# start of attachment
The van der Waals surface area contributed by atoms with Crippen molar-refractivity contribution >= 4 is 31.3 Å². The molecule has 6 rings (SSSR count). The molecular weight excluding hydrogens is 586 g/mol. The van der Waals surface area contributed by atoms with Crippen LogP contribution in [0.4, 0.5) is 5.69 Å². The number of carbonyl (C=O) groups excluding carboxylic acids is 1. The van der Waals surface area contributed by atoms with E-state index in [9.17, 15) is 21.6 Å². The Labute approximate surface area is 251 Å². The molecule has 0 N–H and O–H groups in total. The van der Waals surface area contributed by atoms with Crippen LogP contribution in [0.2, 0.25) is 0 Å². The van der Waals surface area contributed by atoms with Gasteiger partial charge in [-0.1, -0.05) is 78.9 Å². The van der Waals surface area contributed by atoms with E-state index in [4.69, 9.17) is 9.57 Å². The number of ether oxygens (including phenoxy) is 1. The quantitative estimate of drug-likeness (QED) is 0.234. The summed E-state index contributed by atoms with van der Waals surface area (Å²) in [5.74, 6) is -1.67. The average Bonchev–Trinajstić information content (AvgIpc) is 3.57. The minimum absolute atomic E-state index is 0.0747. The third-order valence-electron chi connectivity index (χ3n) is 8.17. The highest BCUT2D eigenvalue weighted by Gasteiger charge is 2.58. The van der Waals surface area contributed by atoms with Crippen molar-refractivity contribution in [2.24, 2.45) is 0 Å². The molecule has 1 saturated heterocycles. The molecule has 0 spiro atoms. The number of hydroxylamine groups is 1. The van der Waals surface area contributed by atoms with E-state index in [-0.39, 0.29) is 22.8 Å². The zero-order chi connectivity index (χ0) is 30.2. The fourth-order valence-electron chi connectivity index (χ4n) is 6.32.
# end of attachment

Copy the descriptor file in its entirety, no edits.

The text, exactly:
The van der Waals surface area contributed by atoms with Crippen molar-refractivity contribution >= 4 is 31.3 Å². The molecule has 6 rings (SSSR count). The molecular weight excluding hydrogens is 586 g/mol. The van der Waals surface area contributed by atoms with Crippen LogP contribution in [0.4, 0.5) is 5.69 Å². The number of carbonyl (C=O) groups excluding carboxylic acids is 1. The van der Waals surface area contributed by atoms with E-state index in [9.17, 15) is 21.6 Å². The Labute approximate surface area is 251 Å². The molecule has 0 N–H and O–H groups in total. The van der Waals surface area contributed by atoms with Crippen LogP contribution in [0.2, 0.25) is 0 Å². The van der Waals surface area contributed by atoms with Gasteiger partial charge in [-0.1, -0.05) is 78.9 Å². The van der Waals surface area contributed by atoms with E-state index in [4.69, 9.17) is 9.57 Å². The number of ether oxygens (including phenoxy) is 1. The quantitative estimate of drug-likeness (QED) is 0.234. The summed E-state index contributed by atoms with van der Waals surface area (Å²) in [5.74, 6) is -1.67. The average Bonchev–Trinajstić information content (AvgIpc) is 3.57. The minimum absolute atomic E-state index is 0.0747. The third-order valence-electron chi connectivity index (χ3n) is 8.17. The highest BCUT2D eigenvalue weighted by Gasteiger charge is 2.58. The van der Waals surface area contributed by atoms with Crippen molar-refractivity contribution in [2.24, 2.45) is 0 Å². The molecule has 1 saturated heterocycles. The molecule has 0 spiro atoms. The number of hydroxylamine groups is 1. The van der Waals surface area contributed by atoms with E-state index in [-0.39, 0.29) is 22.8 Å². The zero-order chi connectivity index (χ0) is 30.2. The fourth-order valence-electron chi connectivity index (χ4n) is 6.32.